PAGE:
The sad thing is, they haven’t paid much attention to agriculture since then. I honestly think that we have lost many opportunities that would’ve helped us getting directed to being first-world countries, most specifically in rice. We have all the elements. Our production is higher than Vietnam and Thailand, and our farmers are the best I can think o£ I really don’t think that importation is a sad fact for us, seeing that we are an agricultural country. We’re the biggest importer of rice in fact. There’s this overemphasis on the idea of importation that we’re forgetting self-sufficiency. When you come to think about it, we have bigger land areas to cultivate than Vietnam, but we’re only cultivating around less than 3M hectares, while the former cultivates way more than that. They also eat less rice. More and more lands are being converted here. Those countries have 24-hour irrigation from the Himalayas, and water is the most important aspect of agriculture. Without water, there’s no crop, no matter how technological your methods are. I honestly think that we should be shifting to hybrid rice, because it will make us self-sufficient, but the cost is high-although that’s another story. In the fisheries also comes importation. It’s really sad that even galunggong, which is supposed to be the most accessible fishery in the market, is being imported since the late i99os. I come from Malabon and the sad fact that I see every time is, when you look at those supposed harvest, you see boxes that ultimately means imported frozen fish. This is time for us to really get disciplined about this.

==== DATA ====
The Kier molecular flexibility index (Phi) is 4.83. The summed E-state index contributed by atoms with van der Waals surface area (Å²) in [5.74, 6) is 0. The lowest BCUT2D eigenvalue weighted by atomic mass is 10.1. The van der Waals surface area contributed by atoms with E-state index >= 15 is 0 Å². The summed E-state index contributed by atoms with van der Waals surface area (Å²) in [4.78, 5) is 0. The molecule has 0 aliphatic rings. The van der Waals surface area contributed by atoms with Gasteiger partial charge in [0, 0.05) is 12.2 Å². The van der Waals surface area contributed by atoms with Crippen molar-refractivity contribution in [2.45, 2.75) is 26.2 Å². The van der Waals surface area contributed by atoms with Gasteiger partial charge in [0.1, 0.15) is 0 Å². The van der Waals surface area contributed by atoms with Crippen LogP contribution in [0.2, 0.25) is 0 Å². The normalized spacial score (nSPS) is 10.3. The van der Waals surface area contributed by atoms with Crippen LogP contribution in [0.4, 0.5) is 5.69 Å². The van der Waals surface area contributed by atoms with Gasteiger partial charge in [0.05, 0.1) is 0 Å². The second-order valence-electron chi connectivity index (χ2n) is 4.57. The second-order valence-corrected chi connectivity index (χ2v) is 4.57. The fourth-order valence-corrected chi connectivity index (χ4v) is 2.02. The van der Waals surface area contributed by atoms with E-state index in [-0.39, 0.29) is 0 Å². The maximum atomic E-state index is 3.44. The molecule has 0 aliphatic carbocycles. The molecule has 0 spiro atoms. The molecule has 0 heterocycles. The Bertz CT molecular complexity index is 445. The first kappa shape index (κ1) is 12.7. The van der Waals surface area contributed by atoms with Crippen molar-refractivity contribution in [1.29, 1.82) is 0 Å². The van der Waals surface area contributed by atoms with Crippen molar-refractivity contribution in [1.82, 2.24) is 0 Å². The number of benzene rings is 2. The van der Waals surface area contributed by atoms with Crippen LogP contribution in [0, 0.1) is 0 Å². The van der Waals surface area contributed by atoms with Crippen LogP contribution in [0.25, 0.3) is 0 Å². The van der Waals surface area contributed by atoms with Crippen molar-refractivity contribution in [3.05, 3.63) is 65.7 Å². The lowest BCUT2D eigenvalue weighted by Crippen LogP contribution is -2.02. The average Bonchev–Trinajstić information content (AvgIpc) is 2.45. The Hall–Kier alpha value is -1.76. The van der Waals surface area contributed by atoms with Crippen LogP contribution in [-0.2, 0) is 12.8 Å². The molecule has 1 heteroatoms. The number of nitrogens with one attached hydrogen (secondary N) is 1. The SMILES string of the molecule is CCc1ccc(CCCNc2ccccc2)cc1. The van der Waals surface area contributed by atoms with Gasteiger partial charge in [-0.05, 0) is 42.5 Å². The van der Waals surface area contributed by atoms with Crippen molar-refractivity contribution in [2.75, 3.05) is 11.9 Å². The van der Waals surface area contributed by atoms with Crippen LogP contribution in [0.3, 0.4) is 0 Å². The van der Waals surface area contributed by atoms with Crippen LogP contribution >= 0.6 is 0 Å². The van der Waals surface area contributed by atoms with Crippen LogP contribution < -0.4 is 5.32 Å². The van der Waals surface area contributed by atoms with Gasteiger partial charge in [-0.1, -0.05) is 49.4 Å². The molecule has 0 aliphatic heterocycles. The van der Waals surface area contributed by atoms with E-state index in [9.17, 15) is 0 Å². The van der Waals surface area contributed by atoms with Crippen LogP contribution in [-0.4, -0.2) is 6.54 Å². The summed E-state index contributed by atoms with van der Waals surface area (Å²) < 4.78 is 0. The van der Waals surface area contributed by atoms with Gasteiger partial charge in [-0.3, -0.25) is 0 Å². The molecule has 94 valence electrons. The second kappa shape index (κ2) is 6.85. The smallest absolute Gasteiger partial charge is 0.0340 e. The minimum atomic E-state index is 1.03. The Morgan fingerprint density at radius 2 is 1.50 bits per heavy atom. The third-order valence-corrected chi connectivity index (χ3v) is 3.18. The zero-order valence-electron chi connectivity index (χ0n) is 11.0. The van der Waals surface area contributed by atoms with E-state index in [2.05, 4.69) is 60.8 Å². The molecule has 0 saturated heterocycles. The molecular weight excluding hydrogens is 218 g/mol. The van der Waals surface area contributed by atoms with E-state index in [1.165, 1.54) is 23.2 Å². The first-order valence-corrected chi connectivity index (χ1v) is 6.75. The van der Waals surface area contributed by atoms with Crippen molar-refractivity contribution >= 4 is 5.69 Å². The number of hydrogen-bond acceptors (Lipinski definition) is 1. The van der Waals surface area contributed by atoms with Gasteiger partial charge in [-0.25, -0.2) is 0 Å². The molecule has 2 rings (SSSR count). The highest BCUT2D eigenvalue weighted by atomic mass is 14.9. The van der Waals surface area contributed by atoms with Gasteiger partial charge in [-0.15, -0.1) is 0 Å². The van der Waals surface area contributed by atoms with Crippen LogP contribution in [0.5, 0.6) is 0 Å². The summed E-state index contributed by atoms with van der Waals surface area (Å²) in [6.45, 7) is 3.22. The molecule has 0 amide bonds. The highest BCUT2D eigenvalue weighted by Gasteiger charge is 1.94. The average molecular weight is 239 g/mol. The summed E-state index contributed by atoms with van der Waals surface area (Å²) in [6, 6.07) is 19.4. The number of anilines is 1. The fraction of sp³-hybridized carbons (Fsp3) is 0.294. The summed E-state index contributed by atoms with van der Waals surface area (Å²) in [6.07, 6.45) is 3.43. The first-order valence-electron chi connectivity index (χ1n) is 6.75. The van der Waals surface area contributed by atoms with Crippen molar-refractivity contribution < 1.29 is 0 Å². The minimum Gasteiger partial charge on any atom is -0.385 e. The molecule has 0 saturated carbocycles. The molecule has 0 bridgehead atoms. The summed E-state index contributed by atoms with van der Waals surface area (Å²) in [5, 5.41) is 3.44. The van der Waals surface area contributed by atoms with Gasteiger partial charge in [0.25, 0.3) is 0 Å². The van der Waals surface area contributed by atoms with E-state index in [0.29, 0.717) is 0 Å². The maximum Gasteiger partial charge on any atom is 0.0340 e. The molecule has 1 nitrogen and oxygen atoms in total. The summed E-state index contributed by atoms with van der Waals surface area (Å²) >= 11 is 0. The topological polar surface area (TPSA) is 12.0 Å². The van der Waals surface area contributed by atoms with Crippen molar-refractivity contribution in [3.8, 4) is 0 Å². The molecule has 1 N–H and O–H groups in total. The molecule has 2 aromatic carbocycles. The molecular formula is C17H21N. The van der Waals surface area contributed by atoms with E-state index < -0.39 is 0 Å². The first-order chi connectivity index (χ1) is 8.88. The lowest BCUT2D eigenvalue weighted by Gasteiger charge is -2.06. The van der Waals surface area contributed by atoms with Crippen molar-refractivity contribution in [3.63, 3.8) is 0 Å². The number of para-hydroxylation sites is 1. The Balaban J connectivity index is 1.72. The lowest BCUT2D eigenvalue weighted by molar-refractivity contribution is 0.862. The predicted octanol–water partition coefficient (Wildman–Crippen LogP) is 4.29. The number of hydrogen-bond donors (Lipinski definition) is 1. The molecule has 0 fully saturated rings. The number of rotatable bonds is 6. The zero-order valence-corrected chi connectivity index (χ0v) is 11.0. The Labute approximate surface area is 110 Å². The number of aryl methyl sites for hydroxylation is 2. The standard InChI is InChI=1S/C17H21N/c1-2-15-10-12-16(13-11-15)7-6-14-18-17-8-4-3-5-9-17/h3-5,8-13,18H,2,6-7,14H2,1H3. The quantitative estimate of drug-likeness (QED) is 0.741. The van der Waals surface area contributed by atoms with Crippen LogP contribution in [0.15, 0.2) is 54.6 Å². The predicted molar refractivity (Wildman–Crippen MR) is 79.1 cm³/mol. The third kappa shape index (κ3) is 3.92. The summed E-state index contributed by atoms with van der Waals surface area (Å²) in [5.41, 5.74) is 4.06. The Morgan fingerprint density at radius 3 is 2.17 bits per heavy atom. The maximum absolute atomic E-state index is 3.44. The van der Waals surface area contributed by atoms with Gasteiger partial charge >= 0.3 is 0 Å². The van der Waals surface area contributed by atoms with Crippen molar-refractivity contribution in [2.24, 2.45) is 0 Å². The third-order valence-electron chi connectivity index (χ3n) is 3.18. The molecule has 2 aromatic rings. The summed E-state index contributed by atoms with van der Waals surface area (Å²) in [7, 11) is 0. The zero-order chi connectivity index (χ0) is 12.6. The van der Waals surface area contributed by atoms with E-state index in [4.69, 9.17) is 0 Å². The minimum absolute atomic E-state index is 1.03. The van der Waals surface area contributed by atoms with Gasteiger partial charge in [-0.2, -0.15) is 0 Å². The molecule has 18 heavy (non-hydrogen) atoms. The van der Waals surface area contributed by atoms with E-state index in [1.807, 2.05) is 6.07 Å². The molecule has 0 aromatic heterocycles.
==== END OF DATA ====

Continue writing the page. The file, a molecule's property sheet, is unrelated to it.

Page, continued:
What are your fondest moments in your career?
Initiating those projects, and working with people. In fact, I insist that the Filipino farmer is the best that I know of. People are saying that Vietnam and Thailand learned from us and now they’re better-that’s the biggest disservice you can do to this country. I personally would recommend that the farmer is the unsung hero-they’re the most amazing farmers. I haven’t seen any farmer getting struck with so many calamities and planting a crop at the end of the day.
What is your message to people who want to enter an agricultural business?
In someone else’s saying, it always takes “sipag and tiyaga” to really be able to have a successful business. Also, entering such business gives you more opportunities. In fact I know of someone who wasn’t a college graduate, but because of his perseverance and the work he’s put into agriculture, he’s become a millionaire… There is definitely money in agriculture. Especially now.